3.3 - The basic circuits

Schematic of the regenerative circuit invented by Armstrong

Early types of radio receivers, either crystal as well as one-valve sets were unable to detect long distance radio signals.  In this way soon appeared in the market the first multiples stages receivers by using several types of circuits’ topology.
One of such innovative receivers appeared in 1912. As known as regenerative circuit it was invented by Edwin H. Armstrong. After a long basis study of the De Forest’s original three element valve or AUDION, Armstrong concluded it behaves like an amplifier as well as an electromagnetic waves generator. In the regeneration circuit topology the valve as an amplifying device has its output connected to its input through a feedback loop providing a positive feedback and in this way strengthen the signal intensity deeply.
Soon, in 1916, Ernst Alexanderson patented the circuit topology as known as tuned radio frequency. Basically it consists
of one or more tuned radio frequency amplifying stages followed by a detector or demodulator circuit in order to strengthen the signal intensity, generally followed by an audio frequency amplifier feeding sound to an ear phone or loudspeaker.
By using multiple R.F. amplifying stages, this type of circuit improved the radio selectivity deeply. Therefore, it requires that all the radio’s tuned R.F. stages must track and tune simultaneously the desired reception frequency. Firstly the R.F. stages employed three elements valves or triodes and later on tetrodes and pentodes counterparts.
Therefore, one major problem of TRF receivers built with triodes was the valve’s interelectrode capacitance which feeds energy in the output circuit to feedback into the input. The feedback could cause instability or oscillation during the signal’s reception and arisen undesired squealing or howling noises in the ear phone or loudspeaker.

Schematic of tuned radio frequency employng two R.F. amplification stages

In order to overcome such TRF’s circuit handicap, in 1922, Louis Alan Hazeltine and Harold Wheeler working at Steven Institute of Technology, USA developed a neutralization technique later on Christened as neutrodyne. The neutrodyne circuit consists of a TRF circuit topology modification in such way the triode valve’s interelectrode capacitance could be neutralized and suppressing the parasitic oscillations.
Thus, in a tuned radio frequency receiver every R.F. amplification stage was provided with an additional circuit which fed back a small amount of energy from the output to the input circuits bearing an opposite phase to suppress or neutralize the feedback through the tube's interelectrode capacitance, responsible for the parasitic oscillations, and so effectively preventing the undesired high-pitched squeals in the ear phone or loudspeaker.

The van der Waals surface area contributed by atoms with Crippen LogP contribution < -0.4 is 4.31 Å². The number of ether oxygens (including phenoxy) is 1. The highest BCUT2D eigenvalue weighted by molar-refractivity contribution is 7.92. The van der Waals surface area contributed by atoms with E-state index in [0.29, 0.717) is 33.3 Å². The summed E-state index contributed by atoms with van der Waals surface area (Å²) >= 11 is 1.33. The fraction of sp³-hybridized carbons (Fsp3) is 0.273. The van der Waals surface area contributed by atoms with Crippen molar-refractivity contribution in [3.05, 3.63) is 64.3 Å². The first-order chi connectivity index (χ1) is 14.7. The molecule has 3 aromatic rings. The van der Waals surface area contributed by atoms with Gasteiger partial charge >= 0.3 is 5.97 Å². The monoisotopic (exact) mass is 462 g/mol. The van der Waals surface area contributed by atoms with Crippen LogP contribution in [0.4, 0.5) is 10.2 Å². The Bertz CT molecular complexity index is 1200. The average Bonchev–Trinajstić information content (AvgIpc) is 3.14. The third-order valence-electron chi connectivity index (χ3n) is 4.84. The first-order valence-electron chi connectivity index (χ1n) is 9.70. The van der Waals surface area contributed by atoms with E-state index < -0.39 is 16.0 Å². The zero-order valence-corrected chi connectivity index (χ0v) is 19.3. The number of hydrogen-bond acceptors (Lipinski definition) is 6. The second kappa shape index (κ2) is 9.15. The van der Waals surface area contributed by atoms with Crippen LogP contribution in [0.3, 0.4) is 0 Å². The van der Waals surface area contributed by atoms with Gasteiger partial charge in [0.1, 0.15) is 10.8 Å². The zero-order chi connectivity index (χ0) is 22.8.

The condensed schematic of the neutrodyne circuit. The capacitor CN applies a second feedback signal to   the valve’s grid. It is 180° degrees out of phase with the original signal and so by neutralizing it, which consequently suppress the oscillations. The signal is taken from an opposite phase winding (b) on the inter-stage coupling transformer T2.

In spite of the Hazeltine’s innovation, the tuned radio frequency receiver still faced problems as when tuning in a radio station each R.F. amplifying stage had to be individually adjusted to the station's frequency arisen a tedious situation for the listener.

A typical vintage tuned radio frequency receiver’s Bakelite front panel showing the three R.F. amplifying stage knobs duly set at the same broadcasting radio station frequency position. The broadcasting station tuning was set by adjusting individual and simultaneously the three stages to match the respective frequency arisen a boring and tedious operation for the radio listener.

However, during early thirties with the growth of the broadcasting radio stations soon operating in frequencies higher than 10 MHz, those types of receivers had difficulties to detect them.
In 1919, Armstrong again invented a new radio receiver technique design as known as super-heterodyne circuit.  Such kind of circuit was more selective and stable and so became the radio receiver manufacturing backbone.

Schematic of the super heterodyne circuit invented by Armstrong circa 1919, where: 
a - signal
b - oscillator
c - mixer
d - IF amplifier
e - detector
f  - audio amplifier

The radio boom started in early thirties pressing the science and technology even more for new radio receiver innovations. In 1933 it was launched in the market a new broadcasting radio system aimed to operate in high frequency range as known as frequency modulation or FM.  Invented by the not so famous Major Armstrong in this new system concept it was possible to eliminate the phenomenon of static which plagued  radio transmissions by using the amplitude modulation or AM.

Schematic of the FM circuit invented by Armstrong in 1933 where: 
a- signal
b- oscillator
c- mixer
d - IF amplifier
e - limiter